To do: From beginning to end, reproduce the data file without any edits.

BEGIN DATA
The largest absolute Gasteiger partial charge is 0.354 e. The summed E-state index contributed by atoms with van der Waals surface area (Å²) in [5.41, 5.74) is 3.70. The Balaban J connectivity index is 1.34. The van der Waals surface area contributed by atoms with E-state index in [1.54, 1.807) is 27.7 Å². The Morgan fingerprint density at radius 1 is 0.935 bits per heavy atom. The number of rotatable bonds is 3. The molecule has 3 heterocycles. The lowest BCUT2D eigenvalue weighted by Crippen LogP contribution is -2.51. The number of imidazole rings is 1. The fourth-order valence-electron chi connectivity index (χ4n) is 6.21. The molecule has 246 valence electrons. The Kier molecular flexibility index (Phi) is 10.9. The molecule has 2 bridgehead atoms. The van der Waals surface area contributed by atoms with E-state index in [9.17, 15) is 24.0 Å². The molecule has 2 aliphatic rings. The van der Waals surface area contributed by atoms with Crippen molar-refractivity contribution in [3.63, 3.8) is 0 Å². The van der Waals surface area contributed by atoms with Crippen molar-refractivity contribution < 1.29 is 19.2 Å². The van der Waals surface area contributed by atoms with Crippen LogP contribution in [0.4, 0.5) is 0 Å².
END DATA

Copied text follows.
The largest absolute Gasteiger partial charge is 0.354 e. The summed E-state index contributed by atoms with van der Waals surface area (Å²) in [5.41, 5.74) is 3.70. The Balaban J connectivity index is 1.34. The van der Waals surface area contributed by atoms with E-state index in [1.54, 1.807) is 27.7 Å². The Morgan fingerprint density at radius 1 is 0.935 bits per heavy atom. The number of rotatable bonds is 3. The molecule has 3 heterocycles. The lowest BCUT2D eigenvalue weighted by Crippen LogP contribution is -2.51. The number of imidazole rings is 1. The fourth-order valence-electron chi connectivity index (χ4n) is 6.21. The molecule has 246 valence electrons. The Kier molecular flexibility index (Phi) is 10.9. The molecule has 2 bridgehead atoms. The van der Waals surface area contributed by atoms with E-state index in [9.17, 15) is 24.0 Å². The molecule has 2 aliphatic rings. The van der Waals surface area contributed by atoms with Crippen molar-refractivity contribution in [3.63, 3.8) is 0 Å². The van der Waals surface area contributed by atoms with Crippen molar-refractivity contribution < 1.29 is 19.2 Å². The van der Waals surface area contributed by atoms with Crippen LogP contribution in [0.4, 0.5) is 0 Å².